The start of a new venture

Published 9:34 pm Wednesday, May 17, 2017

Hollandale couple transitions from hogs to strawberries

HOLLANDALE — Hollandale couple Melody and Tim Randall have decided to try their hand at strawberry farming this spring.

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“Strawberry growing is branching out a little bit, but my family was involved in strawberry growing when I was growing up,” Melody Randall said Tuesday.

Melberries will be the name of the new strawberry business in Freeborn County.

“These (berries) won’t taste like California berries,” Melody Randall said about her locally-grown produce.

Both transplants to Minnesota, the Randalls grew up in Washington state. The pair came to Minnesota to hog farm.

Tim Randall has been a hog farmer for more than 30 years.

The Randalls said that once the strawberry plants start to flower, berries should be visible and available to harvest within a few weeks. – Colleen Harrison/Albert Lea Tribune

The Randalls were looking for a way to supplement their income while utilizing their property. They wanted to start something that they had knowledge of.

It was just last spring that the Randalls got the idea to start a strawberry farm.

Melody Randall has worked part time in the auditor-treasurer’s office at the Freeborn County courthouse on and off for many years. She started working full time at the courthouse this spring.

The Randall family’s hog farm was struck by a tornado in March. Now, instead of being a full-time hog farmer, Tim Randall is transitioning out of pigs and into berries.

With less and less responsibility on the hog farm, Tim Randall has invested many hours into the new strawberry operation.

“(The business) should really be called Tim-berries,” Melody Randall said. “I wasn’t supposed to be working, so we have kind of switched roles.”

It was almost exactly a year ago that the Randalls bought and planted 5,200 strawberry plants over three-quarters of an acre last spring. It took the Randalls a long weekend to get the bulk of plants in the ground.

“I got off on a Friday and I went out there after work and we worked all weekend long and we finished (planting) on Monday afternoon right before the rain came,” Melody Randall said.

The couple did not know if they would have enough product to supply a “you-pick” stand on their farm. Instead, they will take personal orders for their berries and will attend local farmers markets.

People in and around Albert Lea have expressed interest in the business and have spoken with the couple about placing orders.

Tim and Melody Randall said Freeborn County will be a great market for their business because demand is high and supply is low. They have noticed vendors selling strawberries at the local farmers markets running out of berries.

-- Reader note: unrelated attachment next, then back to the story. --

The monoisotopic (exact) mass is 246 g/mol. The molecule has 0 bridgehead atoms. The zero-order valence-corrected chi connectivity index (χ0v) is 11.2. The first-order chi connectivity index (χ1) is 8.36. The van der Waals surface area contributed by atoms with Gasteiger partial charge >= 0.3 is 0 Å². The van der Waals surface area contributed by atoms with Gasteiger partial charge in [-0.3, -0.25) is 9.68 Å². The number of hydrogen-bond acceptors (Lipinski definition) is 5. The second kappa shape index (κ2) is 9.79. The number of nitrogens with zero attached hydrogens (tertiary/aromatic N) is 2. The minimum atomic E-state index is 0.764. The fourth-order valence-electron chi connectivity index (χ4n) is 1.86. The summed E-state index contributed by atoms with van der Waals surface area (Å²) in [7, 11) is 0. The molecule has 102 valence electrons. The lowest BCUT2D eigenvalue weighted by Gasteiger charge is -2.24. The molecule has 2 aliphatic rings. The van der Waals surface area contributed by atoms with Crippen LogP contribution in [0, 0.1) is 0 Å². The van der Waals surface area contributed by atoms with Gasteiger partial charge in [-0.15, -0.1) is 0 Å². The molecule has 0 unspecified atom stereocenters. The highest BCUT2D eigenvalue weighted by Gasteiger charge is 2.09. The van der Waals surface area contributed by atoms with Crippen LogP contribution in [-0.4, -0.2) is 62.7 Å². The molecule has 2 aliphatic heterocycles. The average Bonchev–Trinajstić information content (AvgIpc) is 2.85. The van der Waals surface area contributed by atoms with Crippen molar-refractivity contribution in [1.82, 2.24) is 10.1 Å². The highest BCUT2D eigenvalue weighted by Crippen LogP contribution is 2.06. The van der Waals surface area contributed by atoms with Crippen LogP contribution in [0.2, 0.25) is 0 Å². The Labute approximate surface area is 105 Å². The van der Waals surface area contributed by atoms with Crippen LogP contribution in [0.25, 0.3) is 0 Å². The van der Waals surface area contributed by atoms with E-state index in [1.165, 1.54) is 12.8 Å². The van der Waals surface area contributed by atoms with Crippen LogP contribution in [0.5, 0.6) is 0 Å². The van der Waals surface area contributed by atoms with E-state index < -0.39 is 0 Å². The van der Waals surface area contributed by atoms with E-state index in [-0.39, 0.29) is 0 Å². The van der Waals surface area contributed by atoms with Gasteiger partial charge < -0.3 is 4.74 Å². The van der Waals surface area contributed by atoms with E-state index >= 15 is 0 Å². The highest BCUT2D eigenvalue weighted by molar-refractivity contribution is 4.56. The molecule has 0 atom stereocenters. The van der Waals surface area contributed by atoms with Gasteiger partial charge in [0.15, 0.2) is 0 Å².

“We are going to stay local as much as we can with it,” Melody Randall said.

The berry plants the Randalls sowed last year are called “June-bearing,” which means they have a shorter window for producing strawberries than everbearing plants that produce all summer. Tim and Melody Randall purchased a variety of June-bearing plants that bloom at different points in the summer to keep their inventory fresh.

Melody and Tim Randall haven’t used any chemicals on their strawberry plants, but said the offside to not using chemicals is that weeds come back more frequently. – Colleen Harrison/Albert Lea Tribune

The variety will take them through as long of a period as possible, Melody Randall said.

The couple hopes to produce as much as 5,000 pounds of produce this spring. They are making a plan to sell the fruit at farmers markets, camping grounds and through orders.

According to Melody Randall, when her husband was researching the perfect varieties of strawberry plants to start the operation with, he only purchased plants that produced fruit described as “big” or “extra large.”

The strawberry operation is not certified-organic, but Melody and Tim Randall have not used any sprays on the plants. The team picks the weeds in their large strawberry garden by hand.

The Randalls described their produce as chemical-free. To be certified as an organic farm, an operation must undergo three years of production without chemical use.

The Randalls plan to take their strawberry business one year at a time and make decisions based on how the business is performing.

Weeds have been the biggest struggle that the new strawberry farmers have faced so far.

“We thought there wouldn’t be much for weeds once we tilled everything up, but about three weeks later — lots of weeds,” Melody Randall said.

“When our kids came home to visit, they hand weeded with us,” she said. She also credited her husband with most of the hand weeding.

The Randalls are the parents of Jason, Abby, Silas and Annabelle Randall, all of whom were students at Albert Lea High School.

The Randalls are also experimenting with raspberry plants on their farm in Hollandale.

In preparation for their first year of picking and selling fruit, Tim and Melody Randall drove to Baraboo, Wisconsin, last weekend to buy supplies for distribution.

Neighborhood children in Hollandale will provide hired help for picking the produce.

For more information about Melberries, look for their Facebook page or contact Melody Randall at 507-402-3414.

Growing strawberries is familiar territory for Melody Randall, as her family grew strawberries when she was growing up in Washington state. – Colleen Harrison/Albert Lea Tribune

About Evelyn Seffinga

Evelyn Seffinga covers education and arts and culture for the Albert Lea Tribune.

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